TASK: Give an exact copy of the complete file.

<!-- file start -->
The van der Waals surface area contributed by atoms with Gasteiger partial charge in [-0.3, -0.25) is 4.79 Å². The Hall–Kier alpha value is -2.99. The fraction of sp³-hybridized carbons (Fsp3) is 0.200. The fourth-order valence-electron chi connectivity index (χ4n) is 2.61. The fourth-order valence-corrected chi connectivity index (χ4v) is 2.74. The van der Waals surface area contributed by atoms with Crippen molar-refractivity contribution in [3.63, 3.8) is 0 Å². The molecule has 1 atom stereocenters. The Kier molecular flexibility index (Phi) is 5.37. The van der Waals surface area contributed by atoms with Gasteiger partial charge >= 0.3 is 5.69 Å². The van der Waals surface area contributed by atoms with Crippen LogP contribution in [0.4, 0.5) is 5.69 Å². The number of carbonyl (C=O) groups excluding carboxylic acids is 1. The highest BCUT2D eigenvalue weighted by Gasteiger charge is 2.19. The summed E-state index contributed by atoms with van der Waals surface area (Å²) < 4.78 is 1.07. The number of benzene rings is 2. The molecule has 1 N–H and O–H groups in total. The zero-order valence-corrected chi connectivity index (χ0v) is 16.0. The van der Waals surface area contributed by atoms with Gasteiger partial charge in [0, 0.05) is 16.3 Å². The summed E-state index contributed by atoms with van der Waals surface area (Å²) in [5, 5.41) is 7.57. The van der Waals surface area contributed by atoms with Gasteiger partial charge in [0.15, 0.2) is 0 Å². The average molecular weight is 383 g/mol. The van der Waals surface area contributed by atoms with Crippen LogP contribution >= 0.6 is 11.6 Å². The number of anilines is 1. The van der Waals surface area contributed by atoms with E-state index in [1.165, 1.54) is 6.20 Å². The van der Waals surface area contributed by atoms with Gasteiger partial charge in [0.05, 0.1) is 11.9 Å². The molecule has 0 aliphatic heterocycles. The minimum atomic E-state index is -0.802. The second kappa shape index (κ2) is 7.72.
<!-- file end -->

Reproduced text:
The van der Waals surface area contributed by atoms with Gasteiger partial charge in [-0.3, -0.25) is 4.79 Å². The Hall–Kier alpha value is -2.99. The fraction of sp³-hybridized carbons (Fsp3) is 0.200. The fourth-order valence-electron chi connectivity index (χ4n) is 2.61. The fourth-order valence-corrected chi connectivity index (χ4v) is 2.74. The van der Waals surface area contributed by atoms with Crippen molar-refractivity contribution in [3.63, 3.8) is 0 Å². The molecule has 1 atom stereocenters. The Kier molecular flexibility index (Phi) is 5.37. The van der Waals surface area contributed by atoms with Gasteiger partial charge >= 0.3 is 5.69 Å². The van der Waals surface area contributed by atoms with Crippen LogP contribution in [0.4, 0.5) is 5.69 Å². The number of carbonyl (C=O) groups excluding carboxylic acids is 1. The highest BCUT2D eigenvalue weighted by Gasteiger charge is 2.19. The summed E-state index contributed by atoms with van der Waals surface area (Å²) < 4.78 is 1.07. The number of benzene rings is 2. The molecule has 1 N–H and O–H groups in total. The zero-order valence-corrected chi connectivity index (χ0v) is 16.0. The van der Waals surface area contributed by atoms with Gasteiger partial charge in [0, 0.05) is 16.3 Å². The summed E-state index contributed by atoms with van der Waals surface area (Å²) in [5, 5.41) is 7.57. The van der Waals surface area contributed by atoms with Gasteiger partial charge in [0.15, 0.2) is 0 Å². The average molecular weight is 383 g/mol. The van der Waals surface area contributed by atoms with Crippen LogP contribution >= 0.6 is 11.6 Å². The number of anilines is 1. The van der Waals surface area contributed by atoms with E-state index in [1.165, 1.54) is 6.20 Å². The van der Waals surface area contributed by atoms with Gasteiger partial charge in [0.05, 0.1) is 11.9 Å². The molecule has 0 aliphatic heterocycles. The minimum atomic E-state index is -0.802. The second kappa shape index (κ2) is 7.72.